Informing the IBM Community

Configuring ACS Printer Emulation


Before I say another word on this, I have to declare that I personally feel that using ACS to run a Printer Emulation should be considered as a last resort.  It is great for Home Working, enabling you to print on your own printer when connected to the office via a VPN.

It is relatively straight forward to configure but looking back at the number of support calls we get about printers powered by ACS or its predecessor IBM i Access for Windows, it really is worth the effort of configuring your printers natively from IBM i if it is at all possible.  If you want to know more on that skip down to the section called Configuring IBM i Printers Natively.

What is ACS Printer Emulation?

Just in case you hadn’t realised, the 5250 emulation we have all known (and for the most part loved) for the last 40+ years doesn’t just do Green on Black, it also allows for printer emulation. 

Authors Note: 5250 was first bought to us back in 1977 with the System/34. HRH Queen Elizabeth II was celebrating her Silver Jubilee (25 year on the throne), I was in junior school celebrating that I had 25 years left to go before I would be completely bald and IBM was celebrating the birth of the Russian Tele, AKA the 5250 Twinax dumb terminal.

Configuring an ACS Printer

There are a few ways you can configure can new printer emulation in ACS, for me the most logical is as follows:

Open the ACS Session Manager

There is usually an icon like this on your desktop, if not you can launch it from the Main ACS Interface.

Click on New Printer Session
When your Session Manager opens, you should get a list of your current saved sessions.

In addition, you should see a button labelled “New Printer Session”, on the right, click on that.

The “Session Name” is a best thought of as a Human Readable description for the Printer. So, it does not need to be the actual Printer Device Description (DEVD) Name.

The “Destination Address” can be the resolvable Hostname if you have DNS or the IP address of the host if you do not.

“Workstation ID” is where you specify the actual IBM i DEVD Printer name (max 10 characters, no spaces)

When you have entered these three, then click on Printer Setup.

This is where you get to pick which printer you are going to print to. If it is the default printer on your PC, then in the Choose Windows Printer, leave it as “Use Default”.

If not, then select “Other” and choose your printer using the “Select Printer” button.

Once you have your printer selected, then click on “Page Setup” over on the left.

In my experience 90% of the time, you are going to want to use the Java Print Service, so select Yes to this first option.

You may need to come back to this window to adjust your Font and Page setup if the end product is not quite to your liking but for now, take the defaults as shown.

Click the “OK” button.

You may be prompted to authenticate with your server, once authenticated you should get a screen like the one to the right, which has green panels for both the “Session” and “Status”

ProTip: This process actually creates the Device Description and Output Queue on your IBM i, it even varies on the device and starts the writer. So, you may need a little more Special Authority than normal for this.

Click File and Save to create an entry in the ACS Session Manger that you can reuse.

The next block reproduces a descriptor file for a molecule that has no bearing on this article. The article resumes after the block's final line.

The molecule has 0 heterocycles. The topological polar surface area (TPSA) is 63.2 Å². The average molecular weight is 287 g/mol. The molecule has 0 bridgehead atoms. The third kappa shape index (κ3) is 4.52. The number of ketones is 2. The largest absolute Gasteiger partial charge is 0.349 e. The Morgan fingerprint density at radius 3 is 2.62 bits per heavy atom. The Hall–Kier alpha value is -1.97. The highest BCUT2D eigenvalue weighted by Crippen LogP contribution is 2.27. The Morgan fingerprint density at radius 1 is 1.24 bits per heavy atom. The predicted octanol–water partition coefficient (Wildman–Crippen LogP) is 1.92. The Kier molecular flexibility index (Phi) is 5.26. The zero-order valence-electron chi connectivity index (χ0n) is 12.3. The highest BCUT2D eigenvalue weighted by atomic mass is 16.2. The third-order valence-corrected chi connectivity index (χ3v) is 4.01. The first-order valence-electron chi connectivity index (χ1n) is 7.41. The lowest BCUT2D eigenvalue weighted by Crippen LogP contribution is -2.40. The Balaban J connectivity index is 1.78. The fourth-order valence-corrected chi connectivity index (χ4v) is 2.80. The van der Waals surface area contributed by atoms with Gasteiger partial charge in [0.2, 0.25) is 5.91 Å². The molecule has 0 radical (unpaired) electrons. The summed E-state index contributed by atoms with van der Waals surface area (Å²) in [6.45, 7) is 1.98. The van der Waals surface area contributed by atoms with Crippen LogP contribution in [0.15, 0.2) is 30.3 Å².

Enter a session name, as with the “Session Name” I described before, this does not have to be the DEVD/OUTQ name.

For ease of understanding, I would suggest you reuse the same “Session Name” as you entered before.

Click on the “Save” button.

Now you should see an extra icon for this new printer in your ACS Session Manager.

Protip: If you plan to use this printer often, then Right Click the printer entry in the ACS Session Manager and select “Copy to Desktop”

Happy Printing 😊

Configuring IBM i Printer Natively

If you want to be able to print to a network printer, without having to remember to start one of these ACS Print Emulation sessions, then there is a fantastic guide for configuring IBM i Printers Natively at the link below.

It has a helpful video which walks you through the process and a resource that lists thousands of printer models from 60+ manufacturers, this is a Gold Mine of information!

If you are connecting up to a network printer where more than one user needs to be able to print to this device, then nine times out of ten this really is the right way to go!

i-UG goes Hybrid

We are returning to the Mount Hotel in my home town of Wolverhampton for another Hybrid event on the 6th & 7th July, we hope to see you there.
For more details check out

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One response to “Configuring ACS Printer Emulation”

  1. I ran into an issue with this recently: is there any way to track back to who/which device generated the DEVD and the OUTQD?

    We were changing out a departmental printer and needed to change the hostname and/or IP address. Normally we have remote OUTQs defined and it is easy to reroute the output to a new location. When I found the OUTQ in question, I could find nothing in it or the related DEVD that indicated anything associated with the destination of the output. I finally realized it must be a iSeriesAccess/ACS defined OUTQ/DEVD that is routing output to a network attached printer.

    So…if *I* define an ACS printer and it generates a DEVD and OUTQ, anyone can route output to that OUTQ, correct? Is there anyway at all to track that definition back to a user or workstation?

    Related question: if someone does define an ACS printer, generating a DEVD and an OUTQD, can I convert that to a remote OUTQ transparently? Will anything conflict or backlevel anything? I’m thinking I would redefine the OUTQD and set the DEVD to not VARY ON at IPL. Would that cause any issues for someone printing to that OUTQ?


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